The 1859 Carrington Event
Solar flare. Source: (wikipedia.org)
There is no denying that the ability of the Earth to sustain life is dependent on the sun - without it, the Earth would be nothing but a frozen rock. However, the sun also has the ability to destroy that life. If the sun were to die, as stars do, it would first become a red giant and expand, either pushing the Earth out of orbit or consuming it. But that is unlikely to happen any time soon. In the meantime, the sun will just have to settle for creating chaos by occasionally emitting solar flares strong enough to disrupt communications systems and power grids.
That’s exactly what happened on September 1, 1859. At approximately 11:18 that morning, amateur astronomer Richard Carrington was viewing the sun through the use of a telescope which projected the image onto a white card. He had just begun to sketch a cluster of dark spots when two bright, white lights erupted from them. They were gone within a few minutes but their effects would last for days. He initially believed his equipment was defective but he would soon learn otherwise.
The solar flare witnessed by Carrington was one of many to occur that week. Clusters of sunspots had been appearing since August 28 of that year, resulting in the auroras being stronger and at a lower altitude than normal. This was an indication that the sunspots had released a coronal mass ejection, which is basically a cloud of plasma, the results of which would be felt days later. However, the CME released by the flare Carrington witnessed reached the Earth in less than eighteen hours.
It began with the failure of telegraph communications systems across the globe. In some places, there were reports of telegraph operators getting shocked and paper catching fire as sparks were emitted from their machines. A few clever operators managed to continue sending messages by removing the batteries from their machines and using the current provided by the geomagnetic storm instead. Meanwhile, the auroras could be seen as far as the tropics and were so bright that workers in South Carolina got out of bed in the middle of the night and began work, believing it to be morning. Birds were also confused and began chirping. In Boston, people were reading newspapers outside at midnight.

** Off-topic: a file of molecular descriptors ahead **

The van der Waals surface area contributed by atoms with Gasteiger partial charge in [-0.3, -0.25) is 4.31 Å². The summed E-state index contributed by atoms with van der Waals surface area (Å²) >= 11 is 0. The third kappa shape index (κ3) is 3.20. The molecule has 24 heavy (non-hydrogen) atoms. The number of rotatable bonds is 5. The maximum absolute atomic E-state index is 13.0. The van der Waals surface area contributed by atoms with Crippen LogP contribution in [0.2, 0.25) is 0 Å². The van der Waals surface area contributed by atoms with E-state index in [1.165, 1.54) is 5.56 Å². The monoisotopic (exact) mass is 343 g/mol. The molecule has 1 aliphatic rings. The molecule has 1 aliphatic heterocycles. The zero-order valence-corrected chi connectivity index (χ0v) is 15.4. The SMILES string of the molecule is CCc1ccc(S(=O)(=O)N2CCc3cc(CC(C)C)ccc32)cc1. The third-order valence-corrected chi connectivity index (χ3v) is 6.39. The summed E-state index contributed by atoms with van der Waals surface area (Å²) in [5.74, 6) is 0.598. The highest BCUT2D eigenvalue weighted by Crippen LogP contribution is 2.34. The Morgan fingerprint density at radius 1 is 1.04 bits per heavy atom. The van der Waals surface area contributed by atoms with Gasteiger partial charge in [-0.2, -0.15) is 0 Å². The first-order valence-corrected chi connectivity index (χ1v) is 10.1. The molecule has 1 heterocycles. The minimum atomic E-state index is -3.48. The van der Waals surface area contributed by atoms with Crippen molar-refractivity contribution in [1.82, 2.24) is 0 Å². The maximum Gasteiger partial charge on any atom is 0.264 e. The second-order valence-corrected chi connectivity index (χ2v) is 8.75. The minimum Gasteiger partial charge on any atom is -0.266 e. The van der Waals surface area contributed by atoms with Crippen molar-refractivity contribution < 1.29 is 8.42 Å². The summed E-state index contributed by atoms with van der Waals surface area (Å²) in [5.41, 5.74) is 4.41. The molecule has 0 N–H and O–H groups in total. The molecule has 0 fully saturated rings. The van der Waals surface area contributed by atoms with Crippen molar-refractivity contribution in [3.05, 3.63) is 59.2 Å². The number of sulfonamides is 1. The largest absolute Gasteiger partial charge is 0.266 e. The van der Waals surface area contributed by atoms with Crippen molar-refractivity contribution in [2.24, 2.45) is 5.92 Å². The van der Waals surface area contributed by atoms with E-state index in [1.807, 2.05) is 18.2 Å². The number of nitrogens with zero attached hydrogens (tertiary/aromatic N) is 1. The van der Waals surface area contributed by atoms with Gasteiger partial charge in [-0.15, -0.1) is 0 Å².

As with any unexplained natural phenomena, rumors of the end of the world abounded, particularly after one witness described the blood-red eastern sky which reflected on the water around Sullivan’s Island in South Carolina and made it appear as if the water had turned to blood. But Carrington recognized the cause of the chaos. He’d witnessed a solar flare with the power of ten billion atomic bombs. The massive CME overwhelmed Earth’s magnetic field, releasing its energy back to Earth. The geomagnetic storm, which came to be known as the Carrington Event, lasted for two days and remains the strongest geomagnetic storm on record.
In 2012, the sun emitted yet another “Carrington class” CME which was just nine days off from intersecting with Earth’s orbit. In today’s age of technology, the results of such an impact would be devastating. The following year, Lloyd’s of London conducted a study to determine the economic impact of a Carrington-level event in modern society. They estimated $2.6 trillion in grid damages and power outages lasting as long as two years.